There are continuous patterns of [improvements and regressions], and large bursts of political power by groups that are not in the superior position in the polity have often been reversed, at least partially, afterward. Right now, for African Americans and Latinos, we seem to be in a retrograde time — which seems very paradoxical, considering that after the George Floyd protests there seemed like there was a sort of interracial, interclass consensus that white supremacist policies ought to stop. But nobody’s told the judges that, and they seem to be going in a retrograde fashion. 

Interested in the election? Read Rick Pildes ’79’s advice on how to make your vote count

What are common obstacles to full enfranchisement?

There were, in the 1980s, what were called “vote caging” efforts. The Republican Party decided that they would send out postcards to registered voters in minority areas. If the postcards were returned as undeliverable, then a representative for the Republicans would go to the polls on Election Day, and if that person then showed up to vote, they [the Republicans] would challenge them, saying that they don’t live in that place anymore, or that they must not be that person. 

Voter-ID laws started to pass, and they got stricter and stricter. For example, in Texas, a student-ID card doesn’t qualify as a voter ID. A card with your picture on it saying you work for Texas state or local government won’t work. However, a card saying that you can carry a gun — that is good evidence.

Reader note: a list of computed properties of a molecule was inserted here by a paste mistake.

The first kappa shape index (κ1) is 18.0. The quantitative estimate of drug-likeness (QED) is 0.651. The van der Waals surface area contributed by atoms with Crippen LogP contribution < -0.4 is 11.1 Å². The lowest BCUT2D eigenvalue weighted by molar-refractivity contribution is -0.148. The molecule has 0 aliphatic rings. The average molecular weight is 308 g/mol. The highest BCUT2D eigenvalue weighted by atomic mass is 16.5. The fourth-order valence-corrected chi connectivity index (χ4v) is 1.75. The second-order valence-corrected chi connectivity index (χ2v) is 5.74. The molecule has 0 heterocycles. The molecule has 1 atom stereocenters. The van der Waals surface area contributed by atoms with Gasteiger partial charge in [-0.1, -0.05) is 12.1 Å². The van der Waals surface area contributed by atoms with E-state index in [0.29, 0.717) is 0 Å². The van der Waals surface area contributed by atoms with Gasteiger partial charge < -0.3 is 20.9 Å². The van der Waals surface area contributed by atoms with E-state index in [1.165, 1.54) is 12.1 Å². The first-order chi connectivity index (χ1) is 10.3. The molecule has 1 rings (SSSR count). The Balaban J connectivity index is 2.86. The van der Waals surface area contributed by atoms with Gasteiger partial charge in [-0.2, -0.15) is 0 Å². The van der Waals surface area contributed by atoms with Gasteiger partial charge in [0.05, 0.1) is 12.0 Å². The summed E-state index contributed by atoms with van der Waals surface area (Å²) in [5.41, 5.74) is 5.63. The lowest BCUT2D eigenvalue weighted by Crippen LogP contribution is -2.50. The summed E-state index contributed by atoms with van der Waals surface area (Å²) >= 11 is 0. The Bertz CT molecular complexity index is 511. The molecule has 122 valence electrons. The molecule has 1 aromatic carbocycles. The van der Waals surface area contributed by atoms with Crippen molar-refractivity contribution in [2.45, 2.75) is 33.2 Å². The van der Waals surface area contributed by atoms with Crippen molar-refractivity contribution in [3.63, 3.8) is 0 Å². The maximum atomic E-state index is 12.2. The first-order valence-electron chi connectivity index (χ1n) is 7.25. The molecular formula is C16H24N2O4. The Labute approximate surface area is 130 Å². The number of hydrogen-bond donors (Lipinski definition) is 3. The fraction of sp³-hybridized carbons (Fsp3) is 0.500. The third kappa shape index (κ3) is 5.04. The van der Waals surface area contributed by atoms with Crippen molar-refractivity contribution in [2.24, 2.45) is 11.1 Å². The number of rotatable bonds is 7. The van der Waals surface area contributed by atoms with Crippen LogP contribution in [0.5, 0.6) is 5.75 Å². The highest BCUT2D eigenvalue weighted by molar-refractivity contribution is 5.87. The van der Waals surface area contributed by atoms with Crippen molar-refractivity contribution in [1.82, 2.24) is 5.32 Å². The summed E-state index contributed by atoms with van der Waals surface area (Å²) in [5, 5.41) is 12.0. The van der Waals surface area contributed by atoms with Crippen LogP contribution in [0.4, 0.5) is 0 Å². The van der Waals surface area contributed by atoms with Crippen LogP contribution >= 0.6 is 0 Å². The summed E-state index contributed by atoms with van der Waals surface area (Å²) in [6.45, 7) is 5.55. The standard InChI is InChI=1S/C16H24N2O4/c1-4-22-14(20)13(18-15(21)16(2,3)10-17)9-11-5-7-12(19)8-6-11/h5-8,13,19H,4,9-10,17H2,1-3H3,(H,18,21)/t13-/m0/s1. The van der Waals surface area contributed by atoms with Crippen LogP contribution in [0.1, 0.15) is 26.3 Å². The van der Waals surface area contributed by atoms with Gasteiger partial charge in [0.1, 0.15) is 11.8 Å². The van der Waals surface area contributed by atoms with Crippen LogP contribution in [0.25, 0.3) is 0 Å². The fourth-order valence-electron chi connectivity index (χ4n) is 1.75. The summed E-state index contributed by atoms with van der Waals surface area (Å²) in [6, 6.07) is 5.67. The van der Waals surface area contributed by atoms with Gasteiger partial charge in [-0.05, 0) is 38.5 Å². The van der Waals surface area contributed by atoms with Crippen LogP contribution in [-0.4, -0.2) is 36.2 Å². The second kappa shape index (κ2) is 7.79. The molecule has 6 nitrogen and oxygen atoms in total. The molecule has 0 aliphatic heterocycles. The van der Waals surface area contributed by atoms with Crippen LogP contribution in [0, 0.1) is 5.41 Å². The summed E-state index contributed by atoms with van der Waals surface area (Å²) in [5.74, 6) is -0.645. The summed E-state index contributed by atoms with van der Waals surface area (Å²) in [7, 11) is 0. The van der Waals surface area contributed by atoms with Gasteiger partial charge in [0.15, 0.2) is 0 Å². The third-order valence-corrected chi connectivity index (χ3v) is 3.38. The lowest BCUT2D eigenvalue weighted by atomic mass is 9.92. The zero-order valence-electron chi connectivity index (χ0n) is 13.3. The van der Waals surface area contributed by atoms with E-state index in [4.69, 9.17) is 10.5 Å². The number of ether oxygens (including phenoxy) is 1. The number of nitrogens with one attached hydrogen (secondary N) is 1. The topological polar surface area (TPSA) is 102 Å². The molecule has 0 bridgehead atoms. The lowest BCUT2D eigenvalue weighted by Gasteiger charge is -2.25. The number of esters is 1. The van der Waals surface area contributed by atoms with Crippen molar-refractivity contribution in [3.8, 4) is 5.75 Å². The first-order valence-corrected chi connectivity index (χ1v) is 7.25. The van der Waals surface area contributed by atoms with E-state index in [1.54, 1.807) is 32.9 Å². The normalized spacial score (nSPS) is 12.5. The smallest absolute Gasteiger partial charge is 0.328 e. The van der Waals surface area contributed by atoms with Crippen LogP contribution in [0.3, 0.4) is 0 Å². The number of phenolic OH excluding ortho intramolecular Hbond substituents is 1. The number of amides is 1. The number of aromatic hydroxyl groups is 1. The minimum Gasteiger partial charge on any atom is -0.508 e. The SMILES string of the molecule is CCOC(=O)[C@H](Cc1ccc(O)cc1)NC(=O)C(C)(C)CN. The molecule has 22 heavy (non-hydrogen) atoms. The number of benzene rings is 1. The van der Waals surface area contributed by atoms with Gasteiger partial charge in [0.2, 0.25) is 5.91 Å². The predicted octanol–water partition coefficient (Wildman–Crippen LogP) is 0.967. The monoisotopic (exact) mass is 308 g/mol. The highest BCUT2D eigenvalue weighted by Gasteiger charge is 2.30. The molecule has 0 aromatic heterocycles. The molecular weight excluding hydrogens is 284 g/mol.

The most comprehensive suppression device — the one will probably be used the most this year — is voter purges. This can be done on the basis of an interstate voter-registration roll. Suppose there is a person with your same name in Illinois, and you’re registered to vote in New Jersey. Someone could say, “I think that person is registered to vote in Illinois, and not in New Jersey.” When this happens, the government sends you a card, asking you to affirm: “Yes, I am who I say I am, and I want to continue to register to vote.” But suppose that you don’t return the card. The government can cut you off the rolls, and they don’t have to tell you. There are 200,000 purges in Wisconsin now that are tied up in litigation — that number of votes could carry Wisconsin, easily.

What should we be prepared for, heading forward into a COVID-defined election season?

I think, first, we should be prepared not to see a final decision on election night. I fear that we should prepare for some chaos. There’s a congressional district in New York — the 12th — where the primary was not decided for six weeks because of absentee votes. In California, we’re at almost 70 percent absentee ballots, and, in 2018, there were five congressional districts that were not decided until a couple months after the election — and they all shifted, from Republican to Democratic.